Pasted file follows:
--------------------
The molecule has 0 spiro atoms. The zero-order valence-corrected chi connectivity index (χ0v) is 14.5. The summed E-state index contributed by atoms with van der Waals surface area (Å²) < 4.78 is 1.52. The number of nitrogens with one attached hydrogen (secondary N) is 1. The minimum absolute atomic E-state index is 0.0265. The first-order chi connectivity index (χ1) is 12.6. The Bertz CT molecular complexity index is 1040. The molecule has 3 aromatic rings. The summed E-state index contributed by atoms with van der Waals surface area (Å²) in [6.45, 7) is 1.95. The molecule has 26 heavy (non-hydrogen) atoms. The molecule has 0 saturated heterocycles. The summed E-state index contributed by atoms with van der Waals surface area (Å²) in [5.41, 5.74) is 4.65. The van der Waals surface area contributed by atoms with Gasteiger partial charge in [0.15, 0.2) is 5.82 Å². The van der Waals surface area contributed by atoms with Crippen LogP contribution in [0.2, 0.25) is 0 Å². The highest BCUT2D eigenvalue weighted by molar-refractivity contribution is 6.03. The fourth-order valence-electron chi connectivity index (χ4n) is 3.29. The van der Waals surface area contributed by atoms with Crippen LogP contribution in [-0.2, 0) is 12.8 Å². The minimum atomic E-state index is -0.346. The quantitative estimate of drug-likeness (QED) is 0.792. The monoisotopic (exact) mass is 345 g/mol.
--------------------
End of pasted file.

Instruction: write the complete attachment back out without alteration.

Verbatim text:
The molecule has 0 spiro atoms. The zero-order valence-corrected chi connectivity index (χ0v) is 14.5. The summed E-state index contributed by atoms with van der Waals surface area (Å²) < 4.78 is 1.52. The number of nitrogens with one attached hydrogen (secondary N) is 1. The minimum absolute atomic E-state index is 0.0265. The first-order chi connectivity index (χ1) is 12.6. The Bertz CT molecular complexity index is 1040. The molecule has 3 aromatic rings. The summed E-state index contributed by atoms with van der Waals surface area (Å²) in [6.45, 7) is 1.95. The molecule has 26 heavy (non-hydrogen) atoms. The molecule has 0 saturated heterocycles. The summed E-state index contributed by atoms with van der Waals surface area (Å²) in [5.41, 5.74) is 4.65. The van der Waals surface area contributed by atoms with Gasteiger partial charge in [0.15, 0.2) is 5.82 Å². The van der Waals surface area contributed by atoms with Crippen LogP contribution in [0.2, 0.25) is 0 Å². The highest BCUT2D eigenvalue weighted by molar-refractivity contribution is 6.03. The fourth-order valence-electron chi connectivity index (χ4n) is 3.29. The van der Waals surface area contributed by atoms with Crippen LogP contribution in [-0.2, 0) is 12.8 Å². The minimum atomic E-state index is -0.346. The quantitative estimate of drug-likeness (QED) is 0.792. The monoisotopic (exact) mass is 345 g/mol.